ND filters can't be done in PS either. PS can't change your exposure times.

    -Edit-
    I guess Mav said pretty much the same thing...
     
  7. dbrandon

    dbrandon TPF Noob!

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    Couldn't agree more :thumbup:
     
  8. Dnohla vopi

    Dnohla vopi TPF Noob!

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    Of course you can't mimic a ND filter in PS. But she's talking about lightroom filters/effects. and this is what your lightroom interface looks like:

    [​IMG]

    This might be just me, but I don't see Neutrla Density on the list
     
  9. dbrandon

    dbrandon TPF Noob!

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    Wouldn't the reason for that be:


    The lightroom presets are great, but a lot of them don't really correspond to 'filters' as such.
     
  10. Dnohla vopi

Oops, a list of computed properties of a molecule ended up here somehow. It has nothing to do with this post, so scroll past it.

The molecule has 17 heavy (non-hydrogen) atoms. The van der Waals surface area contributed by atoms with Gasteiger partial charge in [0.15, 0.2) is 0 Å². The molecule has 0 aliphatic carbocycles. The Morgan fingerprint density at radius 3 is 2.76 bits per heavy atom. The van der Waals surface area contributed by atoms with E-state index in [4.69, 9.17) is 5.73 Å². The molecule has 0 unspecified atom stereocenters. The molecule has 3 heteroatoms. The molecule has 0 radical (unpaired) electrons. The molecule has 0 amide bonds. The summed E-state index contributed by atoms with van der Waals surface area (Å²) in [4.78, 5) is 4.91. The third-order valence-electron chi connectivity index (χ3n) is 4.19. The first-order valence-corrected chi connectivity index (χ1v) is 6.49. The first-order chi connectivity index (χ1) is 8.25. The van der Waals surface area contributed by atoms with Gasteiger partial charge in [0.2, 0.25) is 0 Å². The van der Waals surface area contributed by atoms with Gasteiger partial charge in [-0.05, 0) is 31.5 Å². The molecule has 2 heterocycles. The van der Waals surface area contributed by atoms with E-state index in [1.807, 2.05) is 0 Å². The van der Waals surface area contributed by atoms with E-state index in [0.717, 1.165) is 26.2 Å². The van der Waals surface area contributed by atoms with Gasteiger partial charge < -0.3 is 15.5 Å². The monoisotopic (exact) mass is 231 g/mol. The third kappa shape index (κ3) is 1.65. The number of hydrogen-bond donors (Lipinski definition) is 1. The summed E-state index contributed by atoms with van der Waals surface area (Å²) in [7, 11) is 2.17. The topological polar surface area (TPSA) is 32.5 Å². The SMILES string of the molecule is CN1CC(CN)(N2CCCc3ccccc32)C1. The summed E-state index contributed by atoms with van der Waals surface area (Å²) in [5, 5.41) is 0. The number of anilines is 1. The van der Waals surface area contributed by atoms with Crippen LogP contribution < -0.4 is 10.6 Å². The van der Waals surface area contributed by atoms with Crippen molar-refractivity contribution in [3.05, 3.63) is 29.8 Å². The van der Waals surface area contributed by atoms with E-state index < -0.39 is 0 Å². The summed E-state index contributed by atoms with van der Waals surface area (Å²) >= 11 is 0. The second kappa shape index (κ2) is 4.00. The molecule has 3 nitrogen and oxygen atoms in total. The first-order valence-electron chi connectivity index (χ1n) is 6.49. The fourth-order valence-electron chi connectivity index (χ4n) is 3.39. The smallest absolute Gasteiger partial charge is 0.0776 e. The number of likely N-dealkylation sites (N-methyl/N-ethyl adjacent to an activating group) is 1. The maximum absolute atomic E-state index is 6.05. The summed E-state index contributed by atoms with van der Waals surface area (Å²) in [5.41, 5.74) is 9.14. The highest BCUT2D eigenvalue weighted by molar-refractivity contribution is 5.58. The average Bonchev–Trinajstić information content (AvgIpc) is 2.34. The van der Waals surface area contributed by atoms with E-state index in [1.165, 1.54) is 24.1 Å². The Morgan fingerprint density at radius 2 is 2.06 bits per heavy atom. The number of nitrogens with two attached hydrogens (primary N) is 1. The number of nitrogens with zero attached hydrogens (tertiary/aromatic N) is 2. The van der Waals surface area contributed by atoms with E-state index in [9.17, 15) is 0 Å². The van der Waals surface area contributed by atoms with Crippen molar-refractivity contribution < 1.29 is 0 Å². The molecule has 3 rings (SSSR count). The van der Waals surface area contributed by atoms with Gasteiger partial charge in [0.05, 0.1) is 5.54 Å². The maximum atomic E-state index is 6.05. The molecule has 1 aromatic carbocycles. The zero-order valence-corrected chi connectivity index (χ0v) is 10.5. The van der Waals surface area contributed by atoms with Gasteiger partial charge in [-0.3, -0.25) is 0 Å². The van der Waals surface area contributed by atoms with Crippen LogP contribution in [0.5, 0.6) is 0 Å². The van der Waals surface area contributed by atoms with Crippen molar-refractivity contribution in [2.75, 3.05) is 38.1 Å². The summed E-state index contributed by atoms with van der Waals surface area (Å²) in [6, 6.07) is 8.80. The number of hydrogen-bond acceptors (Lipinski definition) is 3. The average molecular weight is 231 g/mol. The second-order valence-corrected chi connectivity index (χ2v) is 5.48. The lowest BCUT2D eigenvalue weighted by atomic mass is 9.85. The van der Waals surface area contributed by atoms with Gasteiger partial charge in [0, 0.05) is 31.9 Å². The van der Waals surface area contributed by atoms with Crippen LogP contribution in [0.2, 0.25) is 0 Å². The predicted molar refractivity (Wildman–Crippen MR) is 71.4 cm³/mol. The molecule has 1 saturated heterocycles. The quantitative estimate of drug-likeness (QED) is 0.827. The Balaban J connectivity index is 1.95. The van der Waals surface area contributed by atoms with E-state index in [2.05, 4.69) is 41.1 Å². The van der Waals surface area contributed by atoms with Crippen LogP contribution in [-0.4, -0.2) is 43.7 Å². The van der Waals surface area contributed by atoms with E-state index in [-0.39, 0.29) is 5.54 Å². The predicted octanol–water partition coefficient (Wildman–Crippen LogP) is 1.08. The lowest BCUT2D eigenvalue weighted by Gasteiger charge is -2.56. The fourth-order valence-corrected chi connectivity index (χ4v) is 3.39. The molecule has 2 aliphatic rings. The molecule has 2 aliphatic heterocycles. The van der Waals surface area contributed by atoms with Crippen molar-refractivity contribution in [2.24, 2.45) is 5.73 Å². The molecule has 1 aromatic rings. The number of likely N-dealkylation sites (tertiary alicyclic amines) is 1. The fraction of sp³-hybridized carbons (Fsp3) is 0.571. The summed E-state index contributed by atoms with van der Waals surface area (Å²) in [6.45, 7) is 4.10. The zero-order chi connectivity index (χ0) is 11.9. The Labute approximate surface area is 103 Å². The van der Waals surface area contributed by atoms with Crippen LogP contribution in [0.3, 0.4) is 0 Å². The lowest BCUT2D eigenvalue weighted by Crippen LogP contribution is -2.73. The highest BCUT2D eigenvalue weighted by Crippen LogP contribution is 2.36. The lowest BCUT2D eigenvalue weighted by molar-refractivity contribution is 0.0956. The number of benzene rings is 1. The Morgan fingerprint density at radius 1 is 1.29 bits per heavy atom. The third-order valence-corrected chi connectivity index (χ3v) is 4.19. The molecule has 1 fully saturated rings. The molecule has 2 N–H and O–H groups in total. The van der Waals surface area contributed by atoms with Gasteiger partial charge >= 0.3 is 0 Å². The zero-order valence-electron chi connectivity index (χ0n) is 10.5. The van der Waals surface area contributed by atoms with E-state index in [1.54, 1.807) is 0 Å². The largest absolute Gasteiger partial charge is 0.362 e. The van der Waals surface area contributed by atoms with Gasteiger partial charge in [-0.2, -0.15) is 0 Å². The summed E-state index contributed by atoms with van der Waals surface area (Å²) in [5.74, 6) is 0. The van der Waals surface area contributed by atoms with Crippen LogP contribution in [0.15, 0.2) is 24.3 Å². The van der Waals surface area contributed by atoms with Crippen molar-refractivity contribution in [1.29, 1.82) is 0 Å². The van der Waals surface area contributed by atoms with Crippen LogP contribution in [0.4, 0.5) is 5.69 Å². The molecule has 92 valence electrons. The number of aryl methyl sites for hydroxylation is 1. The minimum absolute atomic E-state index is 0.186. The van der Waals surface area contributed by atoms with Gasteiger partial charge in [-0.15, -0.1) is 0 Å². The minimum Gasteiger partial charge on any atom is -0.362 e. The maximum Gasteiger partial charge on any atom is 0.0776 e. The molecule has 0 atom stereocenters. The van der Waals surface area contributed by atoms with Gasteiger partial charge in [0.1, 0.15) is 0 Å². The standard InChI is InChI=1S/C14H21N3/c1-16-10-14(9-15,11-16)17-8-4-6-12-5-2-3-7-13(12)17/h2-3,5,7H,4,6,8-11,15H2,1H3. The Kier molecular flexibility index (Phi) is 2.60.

Dnohla vopi TPF Noob!

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    OK. Let me put it this way. when I see the post from the start of the thread, this is the story that rolls trough my mind:

    Sarah Elizabeth bought lightroom, she thought the effects were cool, but also she heard she can screw a piece of blue glass on her lens instead of using lightroom and, of course, she's curious why she would do that if she could get the same thing with one click of the mouse.

    Sorry if I got misunderstood
     
  11. dbrandon

    dbrandon TPF Noob!

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    Yes, you're quite right. I was just pointing out that the lightroom presets arn't really the equivalent to using filters. Some filters can be quite effectively mimiced, and if the results are how you want them to look, why not save the money (providing you already have the software ! :D) ?

    But some filters, as Mav and O||||||||O said, simply cannot be replicated in PP, so these would be well worth getting (if you have the use for them).
     
  12. Dnohla vopi

    Dnohla vopi TPF Noob!

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    agreed